After serving in the U.S. Marine Corps for eight years, Greg Moore was looking for a job where he could continue to serve. 

“Service is the only thing I’ve ever known,” said Moore, who is now a Nolensville police officer. “What American kid doesn’t grow up wanting to be a firefighter or police officer? I’ve always been called to serve”

The Cannon County native recalled his mother recently telling him that his fourth-grade teacher predicted he would go into the military or become some form of public servant. Moore started his public service at a young age. He joined the Cannon County fire department when he was 15, served there for 10 years and became a paramedic.

In the Marines, Moore, who rose to the rank of sergeant, learned leadership as a squad leader while deployed to Fallujah, Iraq. He said he learned a true leader is someone who is “willing to take his share of the load and not be afraid to be the first one through the door.” 

Moore added, “My job is to bring them home.” 

During his military service, Moore received two Navy achievement medals, the Global War of Terror Award and the Navy Medal of Valor device for heroism under enemy fire.

Upon separating from the military, “I wanted to do something familiar,” Moore said. “I realized law enforcement was the way to go.”

He joined the Cannon County Sheriff’s Department. 

Moore says rural Cannon County has little industry and few jobs. Because many residents have only a high school education, the average income is $20,000 a year. Also, many residents are on disability or Social Security. The crime rate is high, and often involves assault and/or drug possession, primarily methamphetamine.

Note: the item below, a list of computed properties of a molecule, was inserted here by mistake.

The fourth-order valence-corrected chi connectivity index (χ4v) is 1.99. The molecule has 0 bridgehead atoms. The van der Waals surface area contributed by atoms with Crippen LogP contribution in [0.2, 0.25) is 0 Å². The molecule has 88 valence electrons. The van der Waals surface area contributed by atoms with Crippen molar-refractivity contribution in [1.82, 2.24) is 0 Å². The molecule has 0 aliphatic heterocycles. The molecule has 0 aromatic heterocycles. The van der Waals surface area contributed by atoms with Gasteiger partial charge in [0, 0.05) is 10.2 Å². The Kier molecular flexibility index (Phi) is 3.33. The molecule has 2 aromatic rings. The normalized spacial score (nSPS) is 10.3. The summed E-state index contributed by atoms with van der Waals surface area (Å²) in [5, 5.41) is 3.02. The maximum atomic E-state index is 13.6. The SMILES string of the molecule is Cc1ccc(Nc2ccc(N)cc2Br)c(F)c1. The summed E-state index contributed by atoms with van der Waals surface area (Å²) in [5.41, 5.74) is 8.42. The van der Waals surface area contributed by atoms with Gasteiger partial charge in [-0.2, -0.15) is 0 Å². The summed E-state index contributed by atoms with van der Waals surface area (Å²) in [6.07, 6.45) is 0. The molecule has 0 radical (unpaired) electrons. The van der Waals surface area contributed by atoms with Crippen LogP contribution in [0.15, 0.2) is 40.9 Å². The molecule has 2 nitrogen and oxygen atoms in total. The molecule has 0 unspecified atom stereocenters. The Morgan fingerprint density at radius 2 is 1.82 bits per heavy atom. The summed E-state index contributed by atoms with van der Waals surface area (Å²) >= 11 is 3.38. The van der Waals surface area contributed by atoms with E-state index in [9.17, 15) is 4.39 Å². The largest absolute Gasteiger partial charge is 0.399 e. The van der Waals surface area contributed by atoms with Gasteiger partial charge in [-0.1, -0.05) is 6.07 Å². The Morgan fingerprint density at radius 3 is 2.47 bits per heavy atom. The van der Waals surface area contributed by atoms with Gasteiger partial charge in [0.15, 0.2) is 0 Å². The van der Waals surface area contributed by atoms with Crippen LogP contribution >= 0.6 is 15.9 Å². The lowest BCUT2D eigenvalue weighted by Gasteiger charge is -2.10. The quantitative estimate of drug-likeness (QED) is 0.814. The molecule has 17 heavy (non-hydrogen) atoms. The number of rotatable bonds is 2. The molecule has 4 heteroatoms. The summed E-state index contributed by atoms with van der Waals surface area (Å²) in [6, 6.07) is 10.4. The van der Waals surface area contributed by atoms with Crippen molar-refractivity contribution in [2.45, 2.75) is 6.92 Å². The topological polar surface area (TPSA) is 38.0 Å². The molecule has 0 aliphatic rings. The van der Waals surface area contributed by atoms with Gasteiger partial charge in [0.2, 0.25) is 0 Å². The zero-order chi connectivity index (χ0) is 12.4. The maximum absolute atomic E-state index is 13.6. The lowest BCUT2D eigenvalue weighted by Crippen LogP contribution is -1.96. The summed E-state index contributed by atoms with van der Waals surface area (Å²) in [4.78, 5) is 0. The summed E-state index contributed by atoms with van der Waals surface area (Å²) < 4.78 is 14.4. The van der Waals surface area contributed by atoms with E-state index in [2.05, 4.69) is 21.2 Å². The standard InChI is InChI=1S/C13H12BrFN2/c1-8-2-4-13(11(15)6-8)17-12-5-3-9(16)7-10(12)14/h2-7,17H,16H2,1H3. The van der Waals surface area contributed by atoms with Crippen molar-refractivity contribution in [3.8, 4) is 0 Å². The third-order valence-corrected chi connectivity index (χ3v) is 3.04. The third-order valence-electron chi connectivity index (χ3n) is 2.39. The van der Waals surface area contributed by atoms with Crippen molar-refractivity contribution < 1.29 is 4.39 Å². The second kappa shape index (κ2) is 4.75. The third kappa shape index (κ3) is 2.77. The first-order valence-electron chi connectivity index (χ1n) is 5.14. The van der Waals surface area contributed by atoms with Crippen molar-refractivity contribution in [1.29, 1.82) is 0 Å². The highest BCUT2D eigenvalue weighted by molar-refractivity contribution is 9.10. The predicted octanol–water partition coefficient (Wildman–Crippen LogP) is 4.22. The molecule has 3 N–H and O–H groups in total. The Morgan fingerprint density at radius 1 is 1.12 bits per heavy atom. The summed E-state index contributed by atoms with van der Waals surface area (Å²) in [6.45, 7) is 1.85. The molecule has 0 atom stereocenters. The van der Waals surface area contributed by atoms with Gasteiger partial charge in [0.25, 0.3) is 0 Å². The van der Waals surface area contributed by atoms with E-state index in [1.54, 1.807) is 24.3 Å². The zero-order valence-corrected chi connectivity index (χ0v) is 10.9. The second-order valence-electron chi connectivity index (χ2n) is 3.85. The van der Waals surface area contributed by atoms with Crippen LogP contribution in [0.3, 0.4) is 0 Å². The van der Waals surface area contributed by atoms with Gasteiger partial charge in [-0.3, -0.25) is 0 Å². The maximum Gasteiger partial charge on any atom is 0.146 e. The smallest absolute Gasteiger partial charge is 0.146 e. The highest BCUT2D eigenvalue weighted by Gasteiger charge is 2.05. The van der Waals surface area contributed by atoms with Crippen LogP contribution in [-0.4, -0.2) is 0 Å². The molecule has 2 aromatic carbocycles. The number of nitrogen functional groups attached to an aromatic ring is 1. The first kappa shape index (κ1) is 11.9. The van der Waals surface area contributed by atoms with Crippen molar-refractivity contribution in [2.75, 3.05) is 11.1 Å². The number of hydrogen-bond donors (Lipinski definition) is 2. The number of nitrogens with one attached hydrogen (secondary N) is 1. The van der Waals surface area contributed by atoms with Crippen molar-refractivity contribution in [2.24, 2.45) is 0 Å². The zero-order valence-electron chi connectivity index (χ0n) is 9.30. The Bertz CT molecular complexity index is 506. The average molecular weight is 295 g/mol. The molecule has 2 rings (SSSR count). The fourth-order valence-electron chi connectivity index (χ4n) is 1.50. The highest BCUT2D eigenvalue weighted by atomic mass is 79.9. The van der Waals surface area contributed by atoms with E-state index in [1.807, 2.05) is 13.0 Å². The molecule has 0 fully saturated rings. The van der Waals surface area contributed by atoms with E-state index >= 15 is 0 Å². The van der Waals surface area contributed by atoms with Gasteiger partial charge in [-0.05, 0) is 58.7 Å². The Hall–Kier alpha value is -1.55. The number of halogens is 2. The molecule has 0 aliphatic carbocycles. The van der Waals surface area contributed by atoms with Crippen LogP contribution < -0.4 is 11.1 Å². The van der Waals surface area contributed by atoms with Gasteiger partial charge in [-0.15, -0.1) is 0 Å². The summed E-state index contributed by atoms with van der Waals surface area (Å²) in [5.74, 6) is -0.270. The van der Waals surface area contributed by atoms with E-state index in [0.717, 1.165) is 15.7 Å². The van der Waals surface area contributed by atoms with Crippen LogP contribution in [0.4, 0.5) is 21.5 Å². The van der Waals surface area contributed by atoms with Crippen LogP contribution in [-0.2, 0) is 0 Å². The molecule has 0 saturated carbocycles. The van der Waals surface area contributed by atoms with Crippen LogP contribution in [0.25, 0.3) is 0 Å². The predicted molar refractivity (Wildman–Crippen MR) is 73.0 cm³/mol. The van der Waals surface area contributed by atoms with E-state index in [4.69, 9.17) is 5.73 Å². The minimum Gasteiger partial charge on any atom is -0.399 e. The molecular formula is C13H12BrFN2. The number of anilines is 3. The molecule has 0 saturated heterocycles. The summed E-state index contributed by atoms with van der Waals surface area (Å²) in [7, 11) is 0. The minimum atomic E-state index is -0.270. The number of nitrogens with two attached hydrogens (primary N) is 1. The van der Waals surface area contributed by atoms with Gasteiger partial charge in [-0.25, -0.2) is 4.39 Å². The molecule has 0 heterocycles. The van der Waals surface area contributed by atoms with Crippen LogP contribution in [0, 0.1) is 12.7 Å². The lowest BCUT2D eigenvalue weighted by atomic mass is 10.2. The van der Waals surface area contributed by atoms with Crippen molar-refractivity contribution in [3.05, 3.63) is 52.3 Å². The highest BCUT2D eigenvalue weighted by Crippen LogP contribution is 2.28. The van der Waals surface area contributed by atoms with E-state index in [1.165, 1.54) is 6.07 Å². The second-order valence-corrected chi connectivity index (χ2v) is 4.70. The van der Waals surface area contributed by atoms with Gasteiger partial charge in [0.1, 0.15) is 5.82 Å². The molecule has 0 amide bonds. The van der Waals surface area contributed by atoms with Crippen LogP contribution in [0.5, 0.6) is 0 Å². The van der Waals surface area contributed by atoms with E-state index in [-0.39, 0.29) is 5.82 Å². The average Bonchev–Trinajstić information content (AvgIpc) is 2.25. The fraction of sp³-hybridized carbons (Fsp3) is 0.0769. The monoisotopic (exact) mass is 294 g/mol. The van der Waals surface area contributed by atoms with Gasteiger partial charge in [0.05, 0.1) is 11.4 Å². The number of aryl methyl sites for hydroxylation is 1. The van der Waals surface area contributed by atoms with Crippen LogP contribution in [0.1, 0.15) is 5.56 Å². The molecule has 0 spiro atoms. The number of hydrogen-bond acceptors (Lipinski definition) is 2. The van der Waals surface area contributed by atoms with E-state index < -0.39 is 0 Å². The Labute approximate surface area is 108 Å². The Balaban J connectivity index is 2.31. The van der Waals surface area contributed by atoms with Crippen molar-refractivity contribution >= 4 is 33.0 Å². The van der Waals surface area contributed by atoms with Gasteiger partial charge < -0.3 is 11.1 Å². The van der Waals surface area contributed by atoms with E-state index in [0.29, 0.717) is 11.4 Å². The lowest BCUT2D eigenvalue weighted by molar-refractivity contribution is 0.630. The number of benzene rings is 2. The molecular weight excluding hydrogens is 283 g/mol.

In Nolensville, the medium family income is much higher, and a majority of homeowners have at least a bachelor’s degree.

Moore, a patrol officer with two young children, said that after a few years with the Cannon County Sheriff’s Department, he “was making as much as a fast-food worker after taxes.” 

It was time for a change. He applied to the Nolensville Police Department.

“Until I found out the police department was accepting applications, I didn’t know anything about Nolensville. So I did a search,” he said. “The town of 7 square miles has the same population as the 240-square-mile (Cannon) county. It’s a different type of policing.” 

Police Chief Roddy Parker hired Moore in 2018. Moore, a licensed paramedic, brought leadership, training and military experience to the job.

“We actually foot patrol through construction sites,” Moore said “It’s paid off four times. We caught two in the act.”

Moore said that because violent crime is less frequent, it’s “easier to have a positive attitude.” Plus, he said, “Most offenders are not locals.”

He said that when a rash of thefts does occur in the community, neighbors are vigilant and helpful.  

“Everything in the community is driven by the people,” he said. “People here care about the community as a group. There’s more community outreach and there’s more support for the police than I’ve ever seen.”

Moore has found the biggest challenge is the size of the department. When help is needed, of-ficers have to rely on backup from the county — and getting that help may take time.

Moore says that since he began his law enforcement career, he has been shot at once each year, including once in Nolensville.

With a servant’s heart, “I did what I was called to do,” Moore said. 

He continues to do what he was called to do.

Carole Robinson may be contacted at crobinson@williamsonherald.com.

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